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Giving Compass' Take:
• The authors describes how Asian philanthropy is changing, and the next generation of philanthropists are more focused on social enterprise and value investments.
• What challenges will the next generation face if Asian philanthropy pivots in a new direction?
• Read more about Asia's next generation of philanthropists.
Asian philanthropy is undergoing a profound cultural change triggered by generational differences. These differences have been understudied; one of the few such assessments was conducted by UBS and INSEAD in 2011.
It reached several important conclusions, most notably that the older generations tend to be more cognizant of the importance of giving to their communities; younger generations, on the other hand, tend to be more internationalist in their outlook.
The study also found that the older generations tend to give more to “traditional” sectors such as education and health, whereas younger generations accord greater value to causes relating to the arts and culture, the environment, and civil rights. And, the older generations are often more comfortable with patriarchal models of governance, while next-generation philanthropists tend to prefer collegial or managerial models of governance, and they are much more open to social enterprise and social value investment models.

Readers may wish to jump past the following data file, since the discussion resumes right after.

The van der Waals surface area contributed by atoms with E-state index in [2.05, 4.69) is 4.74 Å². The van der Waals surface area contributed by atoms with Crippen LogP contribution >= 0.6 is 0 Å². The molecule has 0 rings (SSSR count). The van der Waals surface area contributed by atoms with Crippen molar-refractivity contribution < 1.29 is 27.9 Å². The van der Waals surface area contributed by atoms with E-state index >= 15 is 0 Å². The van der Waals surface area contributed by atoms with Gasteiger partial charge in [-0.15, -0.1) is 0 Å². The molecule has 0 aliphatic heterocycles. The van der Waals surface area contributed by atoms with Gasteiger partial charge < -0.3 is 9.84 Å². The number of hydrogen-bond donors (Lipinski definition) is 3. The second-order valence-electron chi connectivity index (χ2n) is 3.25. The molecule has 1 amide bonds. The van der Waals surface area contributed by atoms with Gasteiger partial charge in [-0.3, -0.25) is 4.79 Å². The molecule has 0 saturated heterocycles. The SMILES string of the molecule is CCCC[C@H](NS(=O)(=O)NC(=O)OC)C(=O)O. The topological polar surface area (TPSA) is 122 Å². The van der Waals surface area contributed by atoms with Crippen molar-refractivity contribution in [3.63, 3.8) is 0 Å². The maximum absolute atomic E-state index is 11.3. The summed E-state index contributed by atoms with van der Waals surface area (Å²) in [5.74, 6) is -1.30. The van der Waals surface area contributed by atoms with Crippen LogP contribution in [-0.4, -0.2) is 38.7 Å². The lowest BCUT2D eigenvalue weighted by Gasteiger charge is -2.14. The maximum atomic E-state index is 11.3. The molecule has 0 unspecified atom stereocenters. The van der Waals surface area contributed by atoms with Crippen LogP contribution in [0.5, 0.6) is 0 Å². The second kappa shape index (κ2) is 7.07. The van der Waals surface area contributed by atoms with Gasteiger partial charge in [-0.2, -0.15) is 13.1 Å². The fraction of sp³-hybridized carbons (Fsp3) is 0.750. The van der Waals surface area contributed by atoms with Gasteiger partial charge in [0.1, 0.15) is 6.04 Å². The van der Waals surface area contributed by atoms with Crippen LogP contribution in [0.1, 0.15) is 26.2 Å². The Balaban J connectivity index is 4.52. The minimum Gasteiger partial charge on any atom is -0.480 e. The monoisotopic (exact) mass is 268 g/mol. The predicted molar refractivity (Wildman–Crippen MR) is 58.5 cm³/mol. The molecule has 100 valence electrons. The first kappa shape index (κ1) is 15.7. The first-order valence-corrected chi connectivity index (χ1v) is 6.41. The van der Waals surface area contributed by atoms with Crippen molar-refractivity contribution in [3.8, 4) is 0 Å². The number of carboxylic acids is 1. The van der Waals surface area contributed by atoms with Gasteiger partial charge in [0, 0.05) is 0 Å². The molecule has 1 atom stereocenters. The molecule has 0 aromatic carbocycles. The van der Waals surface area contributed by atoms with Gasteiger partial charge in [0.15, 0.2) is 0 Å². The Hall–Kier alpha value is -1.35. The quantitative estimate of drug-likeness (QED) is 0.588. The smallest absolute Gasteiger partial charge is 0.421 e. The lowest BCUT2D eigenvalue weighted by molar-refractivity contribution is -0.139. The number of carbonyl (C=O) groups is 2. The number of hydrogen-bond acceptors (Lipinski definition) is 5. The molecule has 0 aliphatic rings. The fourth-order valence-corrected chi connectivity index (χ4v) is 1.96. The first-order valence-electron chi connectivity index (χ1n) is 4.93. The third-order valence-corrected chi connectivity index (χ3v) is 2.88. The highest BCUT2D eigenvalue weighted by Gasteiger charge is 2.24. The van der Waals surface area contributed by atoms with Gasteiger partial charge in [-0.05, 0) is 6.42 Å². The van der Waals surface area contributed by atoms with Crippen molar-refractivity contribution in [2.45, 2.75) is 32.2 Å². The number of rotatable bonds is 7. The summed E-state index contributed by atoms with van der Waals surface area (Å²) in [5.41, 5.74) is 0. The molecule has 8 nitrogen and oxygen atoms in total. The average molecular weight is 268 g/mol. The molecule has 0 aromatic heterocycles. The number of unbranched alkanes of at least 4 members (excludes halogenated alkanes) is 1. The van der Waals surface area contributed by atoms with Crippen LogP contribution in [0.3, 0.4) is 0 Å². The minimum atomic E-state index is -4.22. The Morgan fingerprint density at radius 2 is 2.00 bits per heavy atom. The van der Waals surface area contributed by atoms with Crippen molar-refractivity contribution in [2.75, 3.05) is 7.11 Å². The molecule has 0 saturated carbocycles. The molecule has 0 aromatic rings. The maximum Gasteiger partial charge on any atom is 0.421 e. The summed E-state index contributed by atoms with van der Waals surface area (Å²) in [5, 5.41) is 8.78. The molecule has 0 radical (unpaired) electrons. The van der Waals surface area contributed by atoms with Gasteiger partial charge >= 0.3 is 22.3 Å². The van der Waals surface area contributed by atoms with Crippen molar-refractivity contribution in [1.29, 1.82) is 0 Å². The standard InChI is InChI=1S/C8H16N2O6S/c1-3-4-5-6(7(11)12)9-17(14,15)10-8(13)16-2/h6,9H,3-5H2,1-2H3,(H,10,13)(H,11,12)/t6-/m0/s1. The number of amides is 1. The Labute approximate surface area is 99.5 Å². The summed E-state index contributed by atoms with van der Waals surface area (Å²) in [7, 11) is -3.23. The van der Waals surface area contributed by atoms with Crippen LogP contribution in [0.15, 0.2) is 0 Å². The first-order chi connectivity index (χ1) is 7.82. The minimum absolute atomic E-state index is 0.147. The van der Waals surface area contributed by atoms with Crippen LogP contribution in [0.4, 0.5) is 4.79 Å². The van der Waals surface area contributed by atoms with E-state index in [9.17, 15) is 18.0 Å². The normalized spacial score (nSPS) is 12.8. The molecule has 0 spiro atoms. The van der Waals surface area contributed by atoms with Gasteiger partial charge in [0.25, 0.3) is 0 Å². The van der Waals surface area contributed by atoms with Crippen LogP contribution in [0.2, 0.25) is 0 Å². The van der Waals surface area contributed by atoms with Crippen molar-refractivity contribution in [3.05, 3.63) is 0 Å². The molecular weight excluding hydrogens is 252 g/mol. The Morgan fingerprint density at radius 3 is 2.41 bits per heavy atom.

The newly wealthy in Asia send their children to Western countries to acquire modern business skills that can increase their wealth. While there, they are exposed to new concepts of social responsibility and philanthropy. Even without intending to, second- and third-generation Asian business managers return with a new framework to envision responsibility to the family and the community of stakeholders that the family business engages.
Read the full article about next generation philanthropy in Asia by Brad Glosserman, Fan Li & Yulin Li at Stanford Social Innovation Review